What’s your name, baby?
From page 32 of Classic Rock Magazine November 2006
The confused story behind Free’s All Right Now.
The three surviving members of Free all have different memories of how their most famous song came about. According to Paul Rodgers, its genesis came from “the need to find a song that would be as big with our audience as [Albert King’s] The Hunter. We couldn’t play anywhere in the north east without doing that one or they’d have lynched us. And I thought, we really need to write one like that. So I wrote the first verse up to the chorus, then Andy went away and came back with the riff. I finished the lyrics while waiting in the street one day for the band to pick me up in the van, and I think we played the song for the first time that night.” According to Andy Fraser, however, inspiration for the song came from a disastrous gig in Hull “playing on a rainy Tuesday to about 20 people whacked out of their heads on Mandrax. Afterwards in the dressing room there was a horrible silence.” To cheer everyone up he just started singing “It’s all right now... It was Simon’s phrase but I just started doing it and everyone started joining in...” Simon Kirke, naturally, remembers it differently. “We were playing at the university in Durham and it had been a terrible gig. All our songs then were sort of mid-tempo or 12-bar blues, and the gig had been a bit plodding. Also, we were tired and had probably smoked one joint too many. Afterwards, Andy said: ‘We need an up-tempo number.’ I think he and Rodgers had something cooking because he turned to him and said: ‘How about that one that goes...’ He started singing the words ‘all right now’ and bopping around and slapping himself.” The song was recorded just a few weeks later at Island’s Basing Street studios and, according to Kirke, “took about 20 takes”. The band recorded it ‘as live’ with Rodgers adding his vocals when they were finished. “We weren’t that keen on it,” says Fraser now. But Island boss Chris Blackwell spotted its potential immediately. After it became a worldwide smash in July 1970, critics claimed it was ripped off from Honky Tonk Women by The Rolling Stones. But, according to Fraser, it was actually “me trying to impersonate Pete Townshend, cos he was the best chord player”.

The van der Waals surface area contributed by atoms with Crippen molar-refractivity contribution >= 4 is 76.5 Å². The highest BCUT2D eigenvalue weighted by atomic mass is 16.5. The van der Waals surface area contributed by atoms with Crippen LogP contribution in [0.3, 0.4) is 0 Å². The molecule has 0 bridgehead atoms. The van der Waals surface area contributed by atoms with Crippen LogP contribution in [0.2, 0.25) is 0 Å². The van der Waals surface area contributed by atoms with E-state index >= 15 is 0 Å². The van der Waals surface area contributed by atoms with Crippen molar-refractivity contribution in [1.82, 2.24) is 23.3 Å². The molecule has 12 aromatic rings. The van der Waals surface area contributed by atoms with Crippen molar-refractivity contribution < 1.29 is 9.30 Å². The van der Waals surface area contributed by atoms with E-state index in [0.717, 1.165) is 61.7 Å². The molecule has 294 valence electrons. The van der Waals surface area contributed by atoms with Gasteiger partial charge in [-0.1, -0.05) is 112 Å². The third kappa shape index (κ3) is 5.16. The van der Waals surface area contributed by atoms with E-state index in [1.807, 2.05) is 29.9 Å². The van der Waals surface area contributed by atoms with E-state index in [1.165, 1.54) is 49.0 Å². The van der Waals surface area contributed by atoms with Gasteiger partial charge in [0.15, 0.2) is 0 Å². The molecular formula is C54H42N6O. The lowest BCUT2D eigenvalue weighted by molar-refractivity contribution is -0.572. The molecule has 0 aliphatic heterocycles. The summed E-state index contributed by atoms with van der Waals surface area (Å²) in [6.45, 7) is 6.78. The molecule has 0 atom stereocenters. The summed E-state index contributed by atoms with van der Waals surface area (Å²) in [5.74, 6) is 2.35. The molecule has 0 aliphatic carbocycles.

Wherever it came from, it is now recognised as one of the most famous rock songs of all time, a staple of every pub band’s set from Land’s End to Los Angeles.